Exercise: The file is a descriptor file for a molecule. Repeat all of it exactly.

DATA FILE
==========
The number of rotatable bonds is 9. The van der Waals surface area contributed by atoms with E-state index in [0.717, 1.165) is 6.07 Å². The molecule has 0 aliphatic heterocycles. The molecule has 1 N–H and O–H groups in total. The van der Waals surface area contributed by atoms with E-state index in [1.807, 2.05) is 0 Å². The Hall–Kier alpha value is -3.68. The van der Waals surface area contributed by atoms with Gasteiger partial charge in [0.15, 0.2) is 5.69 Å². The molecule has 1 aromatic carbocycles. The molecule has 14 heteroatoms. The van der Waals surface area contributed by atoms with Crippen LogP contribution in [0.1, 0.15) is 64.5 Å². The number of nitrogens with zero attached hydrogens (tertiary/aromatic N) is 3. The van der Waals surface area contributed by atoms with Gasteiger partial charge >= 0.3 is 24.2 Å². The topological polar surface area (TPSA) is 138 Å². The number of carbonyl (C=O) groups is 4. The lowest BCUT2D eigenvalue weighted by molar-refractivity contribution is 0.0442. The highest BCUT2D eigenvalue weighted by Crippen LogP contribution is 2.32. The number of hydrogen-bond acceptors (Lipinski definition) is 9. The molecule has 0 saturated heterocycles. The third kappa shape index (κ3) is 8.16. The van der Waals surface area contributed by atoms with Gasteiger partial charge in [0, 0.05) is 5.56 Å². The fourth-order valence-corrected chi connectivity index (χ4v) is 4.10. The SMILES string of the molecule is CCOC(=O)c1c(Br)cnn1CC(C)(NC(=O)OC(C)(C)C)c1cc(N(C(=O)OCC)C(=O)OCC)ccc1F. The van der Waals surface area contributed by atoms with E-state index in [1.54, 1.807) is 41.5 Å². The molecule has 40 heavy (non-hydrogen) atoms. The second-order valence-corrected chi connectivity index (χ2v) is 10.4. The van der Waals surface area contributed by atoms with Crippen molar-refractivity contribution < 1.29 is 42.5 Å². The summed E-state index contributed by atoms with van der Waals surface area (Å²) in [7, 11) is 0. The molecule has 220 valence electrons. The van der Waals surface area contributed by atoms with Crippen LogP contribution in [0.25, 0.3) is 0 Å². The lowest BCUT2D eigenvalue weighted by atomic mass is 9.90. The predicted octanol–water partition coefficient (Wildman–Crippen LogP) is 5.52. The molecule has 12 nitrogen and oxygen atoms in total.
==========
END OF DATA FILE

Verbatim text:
The number of rotatable bonds is 9. The van der Waals surface area contributed by atoms with E-state index in [0.717, 1.165) is 6.07 Å². The molecule has 0 aliphatic heterocycles. The molecule has 1 N–H and O–H groups in total. The van der Waals surface area contributed by atoms with E-state index in [1.807, 2.05) is 0 Å². The Hall–Kier alpha value is -3.68. The van der Waals surface area contributed by atoms with Gasteiger partial charge in [0.15, 0.2) is 5.69 Å². The molecule has 1 aromatic carbocycles. The molecule has 14 heteroatoms. The van der Waals surface area contributed by atoms with Crippen LogP contribution in [0.1, 0.15) is 64.5 Å². The number of nitrogens with zero attached hydrogens (tertiary/aromatic N) is 3. The van der Waals surface area contributed by atoms with Gasteiger partial charge >= 0.3 is 24.2 Å². The topological polar surface area (TPSA) is 138 Å². The number of carbonyl (C=O) groups is 4. The lowest BCUT2D eigenvalue weighted by molar-refractivity contribution is 0.0442. The highest BCUT2D eigenvalue weighted by Crippen LogP contribution is 2.32. The number of hydrogen-bond acceptors (Lipinski definition) is 9. The molecule has 0 saturated heterocycles. The third kappa shape index (κ3) is 8.16. The van der Waals surface area contributed by atoms with Gasteiger partial charge in [0, 0.05) is 5.56 Å². The fourth-order valence-corrected chi connectivity index (χ4v) is 4.10. The SMILES string of the molecule is CCOC(=O)c1c(Br)cnn1CC(C)(NC(=O)OC(C)(C)C)c1cc(N(C(=O)OCC)C(=O)OCC)ccc1F. The van der Waals surface area contributed by atoms with E-state index in [1.54, 1.807) is 41.5 Å². The molecule has 40 heavy (non-hydrogen) atoms. The second-order valence-corrected chi connectivity index (χ2v) is 10.4. The van der Waals surface area contributed by atoms with Crippen molar-refractivity contribution < 1.29 is 42.5 Å². The summed E-state index contributed by atoms with van der Waals surface area (Å²) in [7, 11) is 0. The molecule has 220 valence electrons. The van der Waals surface area contributed by atoms with Crippen LogP contribution in [0.25, 0.3) is 0 Å². The lowest BCUT2D eigenvalue weighted by atomic mass is 9.90. The predicted octanol–water partition coefficient (Wildman–Crippen LogP) is 5.52. The molecule has 12 nitrogen and oxygen atoms in total.